Update 9/27: We have just found out that you can send comments directly to NAC via – Final day to do so is 9/27.

Update 9/28: Our video made Curbed Detroit. Read the article here.

Update 9/28:
The Neighborhood Advisory Council announced tonight that in its final report

it will recommend that Bedrock PRESERVE The National AS A THEATRE.

On October 12th we will get Bedrock’s response to this advice.

Update 10/16: On October 12th, Bedrock explained that in its opinion The National could not be saved. On Tuesday, October 17th, Detroit City Council will vote on whether to transfer The National to the DDA who will then sell to Bedrock. Once that is done the City will have lost any leverage it might have in pushing Bedrock to honor the recommendations of the Neighborhood Advisory Council to NOT demolish the building. Meeting starts at 10 AM.

Update 11/9: Detroit City Council DID transfer The National to the DDA.

At this point, as far as we understand, and despite the recommendation of the NAC,

the wheels have been set in motion for the eventual destruction of The National

with the potential exception of the facade. We are aware of no other legal hurdles for Bedrock. Other than further media exposure you may also wish to address your concerns you may have directly to the man himself, Dan Gilbert. We hear that he responds to direct tweets here.

Video credits:

hawk media

Lottie “The Body” Graves

After the Final Curtain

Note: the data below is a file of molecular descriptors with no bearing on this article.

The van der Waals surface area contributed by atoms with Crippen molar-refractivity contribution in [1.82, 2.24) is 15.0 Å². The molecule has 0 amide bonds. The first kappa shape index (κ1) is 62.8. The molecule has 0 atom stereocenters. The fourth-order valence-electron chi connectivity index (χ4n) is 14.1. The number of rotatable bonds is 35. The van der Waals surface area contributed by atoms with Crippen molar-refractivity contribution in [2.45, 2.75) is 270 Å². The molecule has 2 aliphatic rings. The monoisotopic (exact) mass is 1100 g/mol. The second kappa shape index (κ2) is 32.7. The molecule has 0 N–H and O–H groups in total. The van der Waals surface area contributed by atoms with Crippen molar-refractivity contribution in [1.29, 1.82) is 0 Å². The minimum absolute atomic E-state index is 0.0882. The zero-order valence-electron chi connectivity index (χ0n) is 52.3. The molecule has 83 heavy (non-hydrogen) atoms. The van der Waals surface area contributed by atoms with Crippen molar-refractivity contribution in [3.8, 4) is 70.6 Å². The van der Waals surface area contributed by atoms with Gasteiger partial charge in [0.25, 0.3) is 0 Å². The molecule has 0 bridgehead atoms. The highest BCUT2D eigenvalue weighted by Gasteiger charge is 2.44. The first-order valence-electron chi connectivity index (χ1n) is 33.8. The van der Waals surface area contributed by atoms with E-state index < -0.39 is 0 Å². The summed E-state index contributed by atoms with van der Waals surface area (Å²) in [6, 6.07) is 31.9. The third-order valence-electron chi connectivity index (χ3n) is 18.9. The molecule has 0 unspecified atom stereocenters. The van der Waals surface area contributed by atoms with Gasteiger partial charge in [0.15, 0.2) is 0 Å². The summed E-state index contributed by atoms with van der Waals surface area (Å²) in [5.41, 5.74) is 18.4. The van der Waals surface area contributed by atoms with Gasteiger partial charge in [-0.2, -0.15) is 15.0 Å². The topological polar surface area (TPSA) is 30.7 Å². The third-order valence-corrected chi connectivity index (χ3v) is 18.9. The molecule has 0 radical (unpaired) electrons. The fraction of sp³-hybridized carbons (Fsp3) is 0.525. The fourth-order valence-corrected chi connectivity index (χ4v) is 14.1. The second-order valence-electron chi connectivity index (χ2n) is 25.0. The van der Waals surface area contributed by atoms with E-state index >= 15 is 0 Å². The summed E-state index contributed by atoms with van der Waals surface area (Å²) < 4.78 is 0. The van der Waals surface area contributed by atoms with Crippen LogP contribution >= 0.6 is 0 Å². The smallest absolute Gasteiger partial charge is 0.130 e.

M Lambros Photography

Egyptian Fantasy
Written by Sidney Bechet
Arranged by Joshua A. James
Performed and recorded by the Theatre Bizarre Orchestra
from their album, Dance with the Devil

Updated 9 November 2017

4 Responses to “The National Theatre: A Facade of Silence”

  1. William masiak

    Haven’t removed enough of r historic buildings I do believe it’s worth saving

  2. Mary Kennedy

    Please preserve this unique and historic building. European cities cherish and celebrate their architectural masterpieces as should we. Buildings such as this, and especially one with a reknown designer, should be revitalized and become a gathering place for the community. The Fisher and Guardian buildings are great examples of Detroit’s heritage. This building has the potential to flourish if restored. Please do not allow another piece of our past to become just another


    There is no need to move it, Restore it, it is a crime to tear it down,This Building is the only remaining Theater Designed by Albert Kahn. this is of National Historic Importance, you cannot convince me that it cannot be done. The Gratioit Central Market was devastated by a second fire in 1995, the only thing left of that building was the front wall the front façade, and the owners of that building invested millions in restoring it. It was built in 1915 the architects were Smith Hinchmen and grylls, the owners did not get any Federal money nor city money. I got the job to restore the tiles on the front of the building, after showing the owners one of the tiles that I stripped the paint off of that came off of the back wall that was destroyed. Buildings such as this that are restored, create tourist interest and attraction and show outsiders that we are proud of our city and our architectural heritage, tearing down the national Theatre is not only stupid and shortsighted it is criminal.